Infantile Cushing syndrome can cause severe growth failure, poor muscle tone, and hypertension. Permanent effect on growth potential is also possible. Comorbid heart and liver disease are poor prognostic markers and may indicate the need for prompt adrenalectomy.[21]

The long-term prognosis for infantile Cushing syndrome depends on adequate replacement of both mineralocorticoids and glucocorticoids. Individuals remain at risk for significant morbidity or mortality due to adrenal insufficiency during times of severe stress and should receive stress doses of hydrocortisone on an emergency basis.

Hypophosphatemia causes rickets and short stature; the pathophysiology of hypophosphatemic rickets, as well as the need for long-term therapy with calcitriol and phosphorus supplementation in these cases, increases the risk of nephrocalcinosis and loss of renal function over time.

Gigantism or acromegaly can occur, carrying a risk of glucose intolerance, hypertriglyceridemia, hypertension, and mild myopathy. GH secretion in MAS is difficult to treat effectively. Octreotide acetate or pegvisomant has proved effective in many cases, but not all. Furthermore, radiation treatment of the adenoma increases the risk of malignant change in areas of FD in the radiation field. The long-term prognosis in refractory cases of acromegaly is poor.

Although 2 long-term follow-up studies have shown no increased risk of premature death, several authors have noted unexplained sudden death in patients with a severe phenotype. Patients may have multiple endocrine, cardiac, GI, central nervous system (CNS), hematopoietic, and hepatic manifestations, all of which can contribute to significant morbidity. Although no arrhythmias have been detected in individuals with MAS, this is the presumed mechanism of sudden death.

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Patient Education

Educational requirements depend on the phenotypic expression of MAS. Individuals with FD in critical weight-bearing areas should be instructed to avoid activities (eg, contact sports) that put the skeleton at risk for pathologic fracture.

Patients who have undergone bilateral adrenalectomy for Cushing syndrome should be given clear instructions on changing steroid dosing for febrile illnesses. Furthermore, these individuals need to wear medic alert identification bracelets or necklaces so that if severe illness or trauma occurs, medical personnel will be aware of the requirement for stress doses of hydrocortisone.

Patients should also be informed MAS is not hereditary and that offspring of affected patients are not at increased risk for the syndrome.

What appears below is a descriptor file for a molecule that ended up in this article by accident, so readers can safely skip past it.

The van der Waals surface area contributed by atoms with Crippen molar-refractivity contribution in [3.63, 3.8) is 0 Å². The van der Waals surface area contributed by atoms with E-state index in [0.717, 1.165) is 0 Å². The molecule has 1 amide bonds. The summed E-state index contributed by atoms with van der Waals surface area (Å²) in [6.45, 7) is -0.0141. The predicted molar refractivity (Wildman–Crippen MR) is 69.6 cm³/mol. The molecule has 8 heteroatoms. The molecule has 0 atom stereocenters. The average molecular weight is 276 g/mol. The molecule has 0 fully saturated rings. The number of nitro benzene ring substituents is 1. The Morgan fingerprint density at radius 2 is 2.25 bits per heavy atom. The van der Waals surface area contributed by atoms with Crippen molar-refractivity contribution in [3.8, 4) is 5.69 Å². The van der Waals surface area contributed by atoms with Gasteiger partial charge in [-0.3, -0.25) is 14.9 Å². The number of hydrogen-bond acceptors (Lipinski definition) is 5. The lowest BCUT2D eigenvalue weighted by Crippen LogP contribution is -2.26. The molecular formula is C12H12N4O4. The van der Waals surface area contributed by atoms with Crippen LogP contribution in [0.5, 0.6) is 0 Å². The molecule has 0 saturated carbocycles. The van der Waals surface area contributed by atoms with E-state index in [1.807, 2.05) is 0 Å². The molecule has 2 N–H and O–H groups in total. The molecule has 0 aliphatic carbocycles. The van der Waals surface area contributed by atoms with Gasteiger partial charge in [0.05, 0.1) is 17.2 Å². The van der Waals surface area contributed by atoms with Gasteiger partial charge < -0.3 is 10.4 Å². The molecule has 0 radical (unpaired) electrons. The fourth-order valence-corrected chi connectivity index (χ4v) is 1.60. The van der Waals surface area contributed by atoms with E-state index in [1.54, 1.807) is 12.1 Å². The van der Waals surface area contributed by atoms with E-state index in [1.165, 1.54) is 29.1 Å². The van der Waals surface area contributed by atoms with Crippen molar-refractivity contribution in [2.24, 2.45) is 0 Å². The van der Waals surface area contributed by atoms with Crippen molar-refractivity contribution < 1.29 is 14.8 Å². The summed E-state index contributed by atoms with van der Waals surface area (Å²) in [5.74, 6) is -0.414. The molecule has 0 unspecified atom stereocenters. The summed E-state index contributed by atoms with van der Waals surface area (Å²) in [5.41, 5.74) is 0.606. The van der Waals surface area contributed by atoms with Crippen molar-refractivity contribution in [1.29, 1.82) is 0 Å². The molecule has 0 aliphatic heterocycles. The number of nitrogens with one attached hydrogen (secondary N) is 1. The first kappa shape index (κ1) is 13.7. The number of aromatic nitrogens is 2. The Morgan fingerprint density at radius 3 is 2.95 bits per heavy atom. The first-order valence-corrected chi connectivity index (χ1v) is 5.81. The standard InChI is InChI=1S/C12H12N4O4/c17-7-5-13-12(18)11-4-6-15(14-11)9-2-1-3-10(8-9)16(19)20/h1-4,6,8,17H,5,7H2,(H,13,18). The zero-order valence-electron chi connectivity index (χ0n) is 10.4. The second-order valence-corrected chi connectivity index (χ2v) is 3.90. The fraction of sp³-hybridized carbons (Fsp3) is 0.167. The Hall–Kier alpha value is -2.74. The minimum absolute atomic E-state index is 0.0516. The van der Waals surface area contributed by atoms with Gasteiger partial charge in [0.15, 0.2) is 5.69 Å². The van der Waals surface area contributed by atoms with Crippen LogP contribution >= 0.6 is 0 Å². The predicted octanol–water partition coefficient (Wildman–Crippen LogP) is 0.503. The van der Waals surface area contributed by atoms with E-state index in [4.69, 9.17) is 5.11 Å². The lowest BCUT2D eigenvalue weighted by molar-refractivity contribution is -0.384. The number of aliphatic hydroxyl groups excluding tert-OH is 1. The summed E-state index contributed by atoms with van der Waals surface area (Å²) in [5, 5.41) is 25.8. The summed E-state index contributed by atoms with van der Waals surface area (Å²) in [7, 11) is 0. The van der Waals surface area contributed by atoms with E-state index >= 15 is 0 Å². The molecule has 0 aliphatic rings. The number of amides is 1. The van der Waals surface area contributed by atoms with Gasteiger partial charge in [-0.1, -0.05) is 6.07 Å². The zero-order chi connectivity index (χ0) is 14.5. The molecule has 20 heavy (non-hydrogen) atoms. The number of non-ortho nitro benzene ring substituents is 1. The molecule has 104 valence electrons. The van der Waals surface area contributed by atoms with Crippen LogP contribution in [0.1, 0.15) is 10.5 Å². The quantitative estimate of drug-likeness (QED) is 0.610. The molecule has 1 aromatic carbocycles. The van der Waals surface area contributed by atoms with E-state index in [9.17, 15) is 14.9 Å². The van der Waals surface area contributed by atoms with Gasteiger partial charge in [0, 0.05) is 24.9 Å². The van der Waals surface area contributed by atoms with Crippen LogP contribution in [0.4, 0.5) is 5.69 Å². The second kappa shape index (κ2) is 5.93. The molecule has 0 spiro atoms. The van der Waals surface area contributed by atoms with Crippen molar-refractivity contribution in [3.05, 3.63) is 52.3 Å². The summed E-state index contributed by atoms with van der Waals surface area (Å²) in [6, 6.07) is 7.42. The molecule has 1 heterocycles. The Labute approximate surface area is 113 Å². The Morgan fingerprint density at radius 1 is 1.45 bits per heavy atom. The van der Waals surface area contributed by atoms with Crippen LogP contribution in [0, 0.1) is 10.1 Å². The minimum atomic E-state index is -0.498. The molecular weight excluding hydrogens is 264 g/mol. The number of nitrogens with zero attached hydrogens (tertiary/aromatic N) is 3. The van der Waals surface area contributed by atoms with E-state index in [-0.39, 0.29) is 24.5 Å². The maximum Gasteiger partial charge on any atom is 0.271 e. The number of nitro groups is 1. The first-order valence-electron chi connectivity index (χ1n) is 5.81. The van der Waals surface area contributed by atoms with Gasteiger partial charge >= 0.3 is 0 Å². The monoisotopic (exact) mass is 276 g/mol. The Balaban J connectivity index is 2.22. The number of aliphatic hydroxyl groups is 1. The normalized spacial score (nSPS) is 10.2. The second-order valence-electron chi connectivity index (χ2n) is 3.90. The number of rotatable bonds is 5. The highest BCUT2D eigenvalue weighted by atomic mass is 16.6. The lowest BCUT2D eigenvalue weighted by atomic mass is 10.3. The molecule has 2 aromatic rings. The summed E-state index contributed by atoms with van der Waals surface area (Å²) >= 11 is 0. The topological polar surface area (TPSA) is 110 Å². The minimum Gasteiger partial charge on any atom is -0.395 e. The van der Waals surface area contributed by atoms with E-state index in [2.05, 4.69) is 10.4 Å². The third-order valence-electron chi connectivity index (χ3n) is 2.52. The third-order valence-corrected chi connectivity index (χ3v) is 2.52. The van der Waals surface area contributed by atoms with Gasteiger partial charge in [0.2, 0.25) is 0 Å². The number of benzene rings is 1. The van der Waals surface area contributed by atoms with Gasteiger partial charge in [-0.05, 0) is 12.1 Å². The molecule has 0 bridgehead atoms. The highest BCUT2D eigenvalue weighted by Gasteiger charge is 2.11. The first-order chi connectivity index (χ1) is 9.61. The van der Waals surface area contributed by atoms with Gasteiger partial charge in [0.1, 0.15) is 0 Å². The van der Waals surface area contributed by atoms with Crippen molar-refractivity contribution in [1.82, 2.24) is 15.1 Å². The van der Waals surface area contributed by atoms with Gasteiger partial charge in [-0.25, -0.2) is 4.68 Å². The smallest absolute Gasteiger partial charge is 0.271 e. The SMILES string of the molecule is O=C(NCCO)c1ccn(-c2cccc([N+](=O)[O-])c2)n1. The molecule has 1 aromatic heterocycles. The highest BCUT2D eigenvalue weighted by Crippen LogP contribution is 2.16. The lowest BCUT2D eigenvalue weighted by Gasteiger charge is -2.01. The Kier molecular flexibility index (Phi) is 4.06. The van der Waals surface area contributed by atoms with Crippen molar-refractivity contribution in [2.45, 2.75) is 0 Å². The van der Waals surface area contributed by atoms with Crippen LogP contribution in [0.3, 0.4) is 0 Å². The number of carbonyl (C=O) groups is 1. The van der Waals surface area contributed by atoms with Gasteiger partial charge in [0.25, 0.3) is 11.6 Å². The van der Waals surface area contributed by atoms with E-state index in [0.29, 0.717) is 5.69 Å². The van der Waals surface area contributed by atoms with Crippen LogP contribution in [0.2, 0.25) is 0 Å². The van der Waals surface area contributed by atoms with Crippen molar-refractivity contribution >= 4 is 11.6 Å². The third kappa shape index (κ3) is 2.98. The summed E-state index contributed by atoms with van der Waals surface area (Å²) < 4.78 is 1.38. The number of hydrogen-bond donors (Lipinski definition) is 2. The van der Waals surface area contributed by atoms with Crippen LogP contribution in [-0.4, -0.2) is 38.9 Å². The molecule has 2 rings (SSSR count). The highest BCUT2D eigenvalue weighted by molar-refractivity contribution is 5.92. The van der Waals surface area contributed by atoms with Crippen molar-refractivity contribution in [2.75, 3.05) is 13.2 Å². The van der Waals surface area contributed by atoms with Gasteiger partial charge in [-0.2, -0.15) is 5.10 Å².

For patient education resources, see the Thyroid and Metabolism Center, as well as Thyroid Problems.

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Contributor Information and Disclosures
Author

Gabriel I Uwaifo, MD Associate Professor, Section of Endocrinology, Diabetes and Metabolism, Louisiana State University School of Medicine in New Orleans; Adjunct Professor, Joint Program on Diabetes, Endocrinology and Metabolism, Pennington Biomedical Research Center in Baton Rouge

Gabriel I Uwaifo, MD is a member of the following medical societies: American Association of Clinical Endocrinologists, American College of Physicians-American Society of Internal Medicine, American Diabetes Association, American Medical Association, American Society of Hypertension, Endocrine Society

Disclosure: Nothing to disclose.

Coauthor(s)

Nicholas J Sarlis, MD, PhD, FACP Vice President, Head of Medical Affairs, Incyte Corporation

Nicholas J Sarlis, MD, PhD, FACP is a member of the following medical societies: American Association for the Advancement of Science, American Association for Cancer Research, American Association of Clinical Endocrinologists, American College of Physicians, American Federation for Medical Research, American Head and Neck Society, American Medical Association, American Society for Radiation Oncology, American Thyroid Association, Endocrine Society, New York Academy of Sciences, Royal Society of Medicine, Association for Psychological Science, American College of Endocrinology, European Society for Medical Oncology, American Society of Clinical Oncology

Disclosure: Received salary from Incyte Corporation for employment; Received ownership interest from Sanofi-Aventis for previous employment; Received ownership interest/ stock & stock option (incl. rsu) holder from Incyte Corporation for employment.

Noah S Scheinfeld, JD, MD, FAAD Assistant Clinical Professor, Department of Dermatology, Weil Cornell Medical College; Consulting Staff, Department of Dermatology, St Luke's Roosevelt Hospital Center, Beth Israel Medical Center, New York Eye and Ear Infirmary; Assistant Attending Dermatologist, New York Presbyterian Hospital; Assistant Attending Dermatologist, Lenox Hill Hospital, North Shore-LIJ Health System; Private Practice